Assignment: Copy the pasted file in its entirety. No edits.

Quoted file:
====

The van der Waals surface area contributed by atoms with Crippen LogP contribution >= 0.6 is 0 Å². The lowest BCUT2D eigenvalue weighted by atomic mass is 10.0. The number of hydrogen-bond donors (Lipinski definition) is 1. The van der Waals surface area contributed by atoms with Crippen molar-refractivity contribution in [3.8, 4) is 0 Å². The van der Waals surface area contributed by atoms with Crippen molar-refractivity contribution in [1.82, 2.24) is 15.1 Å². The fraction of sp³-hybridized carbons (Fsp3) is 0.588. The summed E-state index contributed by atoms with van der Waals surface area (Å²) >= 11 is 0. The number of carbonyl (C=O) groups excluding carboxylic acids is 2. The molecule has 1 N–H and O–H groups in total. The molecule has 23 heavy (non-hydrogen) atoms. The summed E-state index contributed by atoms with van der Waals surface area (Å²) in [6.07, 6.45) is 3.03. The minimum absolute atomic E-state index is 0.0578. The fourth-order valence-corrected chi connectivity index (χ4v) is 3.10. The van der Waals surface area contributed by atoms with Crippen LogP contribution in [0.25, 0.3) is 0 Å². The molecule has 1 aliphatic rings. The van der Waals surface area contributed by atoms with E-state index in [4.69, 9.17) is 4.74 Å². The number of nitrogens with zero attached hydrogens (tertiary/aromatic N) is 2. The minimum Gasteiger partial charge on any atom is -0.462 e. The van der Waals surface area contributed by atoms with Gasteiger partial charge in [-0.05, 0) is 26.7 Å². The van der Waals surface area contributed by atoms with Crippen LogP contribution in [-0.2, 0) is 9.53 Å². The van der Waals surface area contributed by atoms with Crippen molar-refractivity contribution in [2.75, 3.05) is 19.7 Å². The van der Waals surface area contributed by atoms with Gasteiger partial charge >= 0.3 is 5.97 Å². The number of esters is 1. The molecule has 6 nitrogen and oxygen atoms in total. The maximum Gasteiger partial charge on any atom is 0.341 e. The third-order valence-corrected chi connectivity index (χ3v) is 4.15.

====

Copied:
The van der Waals surface area contributed by atoms with Crippen LogP contribution >= 0.6 is 0 Å². The lowest BCUT2D eigenvalue weighted by atomic mass is 10.0. The number of hydrogen-bond donors (Lipinski definition) is 1. The van der Waals surface area contributed by atoms with Crippen molar-refractivity contribution in [3.8, 4) is 0 Å². The van der Waals surface area contributed by atoms with Crippen molar-refractivity contribution in [1.82, 2.24) is 15.1 Å². The fraction of sp³-hybridized carbons (Fsp3) is 0.588. The summed E-state index contributed by atoms with van der Waals surface area (Å²) >= 11 is 0. The number of carbonyl (C=O) groups excluding carboxylic acids is 2. The molecule has 1 N–H and O–H groups in total. The molecule has 23 heavy (non-hydrogen) atoms. The summed E-state index contributed by atoms with van der Waals surface area (Å²) in [6.07, 6.45) is 3.03. The minimum absolute atomic E-state index is 0.0578. The fourth-order valence-corrected chi connectivity index (χ4v) is 3.10. The van der Waals surface area contributed by atoms with Crippen LogP contribution in [0.25, 0.3) is 0 Å². The molecule has 1 aliphatic rings. The van der Waals surface area contributed by atoms with E-state index in [4.69, 9.17) is 4.74 Å². The number of nitrogens with zero attached hydrogens (tertiary/aromatic N) is 2. The minimum Gasteiger partial charge on any atom is -0.462 e. The van der Waals surface area contributed by atoms with Gasteiger partial charge in [-0.05, 0) is 26.7 Å². The van der Waals surface area contributed by atoms with Crippen LogP contribution in [-0.2, 0) is 9.53 Å². The van der Waals surface area contributed by atoms with Crippen molar-refractivity contribution in [2.75, 3.05) is 19.7 Å². The van der Waals surface area contributed by atoms with Gasteiger partial charge >= 0.3 is 5.97 Å². The number of esters is 1. The molecule has 6 nitrogen and oxygen atoms in total. The maximum Gasteiger partial charge on any atom is 0.341 e. The third-order valence-corrected chi connectivity index (χ3v) is 4.15.